The crew of the Polaris Dawn mission, which will push the boundaries of human space travel, took time out of training yesterday to make their first official visit to St. Jude Children’s Research Hospital®.
In February, Jared Isaacman, founder and CEO of Shift4 (NYSE: FOUR), announced plans for the Polaris Program, a first-of-its-kind effort to further humanity’s exploration of space and to help solve the most challenging issues on Earth. The program will consist of up to three human spaceflight missions, beginning with Polaris Dawn, which will perform the first commercial spacewalk, and culminating in the world’s first flight of SpaceX’s Starship with humans on board. Like Inspiration4, the first all-civilian mission to orbit commanded by Isaacman last fall, the Polaris program seeks to support the mission of St. Jude.
“We are deeply honored that Jared Isaacman chose to raise awareness and funds for the lifesaving mission of St. Jude through the historic Polaris Dawn mission and were excited to welcome him back to the St. Jude campus along with the rest of the crew,” said Richard C. Shadyac Jr., president and CEO of ALSAC, the fundraising and awareness organization for St. Jude Children’s Research Hospital. “Inspiration4 raised nearly $250 million for St. Jude and brought much-needed attention to the unrelenting need for investment in childhood cancer research and treatment. Funds raised from the Polaris Dawn mission will help fuel the six-year $12.9 billion St. Jude strategic plan that will make a global difference in the fight against childhood cancer,” said Shadyac.
“At the end of Inspiration4, I said we were just getting started – both in terms of space missions and in supporting St. Jude,” Isaacman said. “$250 million is simply not enough to fulfill St. Jude’s mission of curing childhood cancer.”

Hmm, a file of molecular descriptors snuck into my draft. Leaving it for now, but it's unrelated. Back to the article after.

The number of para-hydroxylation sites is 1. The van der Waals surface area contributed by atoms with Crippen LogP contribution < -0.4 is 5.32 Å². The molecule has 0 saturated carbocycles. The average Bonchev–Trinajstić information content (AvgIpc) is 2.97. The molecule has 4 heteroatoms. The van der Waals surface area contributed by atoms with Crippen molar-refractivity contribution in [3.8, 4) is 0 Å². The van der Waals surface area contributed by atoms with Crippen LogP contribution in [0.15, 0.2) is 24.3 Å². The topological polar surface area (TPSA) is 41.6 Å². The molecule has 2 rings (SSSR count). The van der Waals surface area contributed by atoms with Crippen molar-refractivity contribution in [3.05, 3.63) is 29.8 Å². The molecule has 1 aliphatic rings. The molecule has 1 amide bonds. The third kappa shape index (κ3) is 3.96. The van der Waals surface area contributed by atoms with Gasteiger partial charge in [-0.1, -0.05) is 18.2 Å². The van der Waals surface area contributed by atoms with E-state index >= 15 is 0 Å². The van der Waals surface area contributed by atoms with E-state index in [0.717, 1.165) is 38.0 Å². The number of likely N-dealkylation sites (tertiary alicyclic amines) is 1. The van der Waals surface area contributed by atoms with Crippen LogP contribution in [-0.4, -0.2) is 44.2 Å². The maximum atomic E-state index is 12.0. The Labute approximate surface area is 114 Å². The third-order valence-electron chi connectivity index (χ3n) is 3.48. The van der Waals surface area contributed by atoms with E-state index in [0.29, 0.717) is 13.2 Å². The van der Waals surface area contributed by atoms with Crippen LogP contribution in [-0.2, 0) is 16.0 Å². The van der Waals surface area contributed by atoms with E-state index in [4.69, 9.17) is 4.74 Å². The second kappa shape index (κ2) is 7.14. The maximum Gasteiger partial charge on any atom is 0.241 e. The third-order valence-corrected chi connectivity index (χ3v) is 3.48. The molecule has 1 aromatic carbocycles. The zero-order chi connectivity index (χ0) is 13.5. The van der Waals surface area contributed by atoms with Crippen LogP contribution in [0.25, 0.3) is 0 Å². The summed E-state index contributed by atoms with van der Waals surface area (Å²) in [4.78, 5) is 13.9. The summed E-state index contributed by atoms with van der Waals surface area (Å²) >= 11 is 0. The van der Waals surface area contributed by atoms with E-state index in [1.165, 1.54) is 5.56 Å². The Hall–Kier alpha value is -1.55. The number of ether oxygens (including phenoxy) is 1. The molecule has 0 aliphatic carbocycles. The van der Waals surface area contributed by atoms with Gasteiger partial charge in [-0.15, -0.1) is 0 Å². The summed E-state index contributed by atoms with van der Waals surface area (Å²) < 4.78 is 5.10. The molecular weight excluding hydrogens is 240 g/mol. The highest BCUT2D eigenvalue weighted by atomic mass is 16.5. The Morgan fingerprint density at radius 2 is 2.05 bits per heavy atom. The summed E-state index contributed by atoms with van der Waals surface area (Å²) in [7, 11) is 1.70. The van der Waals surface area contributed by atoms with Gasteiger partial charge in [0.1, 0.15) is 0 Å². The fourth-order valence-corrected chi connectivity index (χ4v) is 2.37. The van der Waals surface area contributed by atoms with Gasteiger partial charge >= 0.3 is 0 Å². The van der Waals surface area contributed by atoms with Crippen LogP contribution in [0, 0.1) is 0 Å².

Isaacman will command each of the Polaris missions and will be joined on Polaris Dawn by mission pilot Scott Poteet, who previously visited St. Jude while serving as the mission director for the Inspiration4 mission. Crew members Sarah Gillis and Anna Menon were first-time visitors to St. Jude. Gillis is a Lead Space Operations Engineer at SpaceX and crew mission specialist for the upcoming Polaris Dawn mission. Menon is also a Lead Space Operations Engineer at SpaceX and the crew medical officer for the upcoming Polaris Dawn mission.
During their visit to campus, the crew toured the Inspiration4 Advanced Research Center, a state-of-the-art research facility that will forever link the mission of St. Jude and their space travel to a larger cause – that no child should die in the dawn of life. The highlight of the day for everyone was time for the crew to get to know some of the children and families they are helping. The children peppered the crew with questions about life in zero gravity, looking at the Earth from space, the upcoming spacewalk and why the crew chose to come to St. Jude.
About St. Jude Children's Research Hospital
St. Jude Children’s Research Hospital is leading the way the world understands, treats and defeats childhood cancer and other life-threatening diseases. Its purpose is clear: Finding cures. Saving children.® It is the only National Cancer Institute-designated Comprehensive Cancer Center devoted solely to children. Treatments invented at St. Jude have helped push the overall childhood cancer survival rate from 20% to more than 80% since the hospital opened in 1962. St. Jude won't stop until no child dies from cancer. St. Jude shares the discoveries it makes, and every child saved at St. Jude means doctors and scientists worldwide can use that knowledge to save thousands more children. Because of generous donors, families never receive a bill from St. Jude for treatment, travel, housing or food, so they can focus on helping their child live. Visit St. Jude Inspire to discover powerful St. Jude stories of hope, strength, love and kindness. Join the St. Jude mission by visiting stjude.org, liking St. Jude on Facebook, following St. Jude on Twitter, Instagram, LinkedIn and TikTok, and subscribing to its YouTube channel.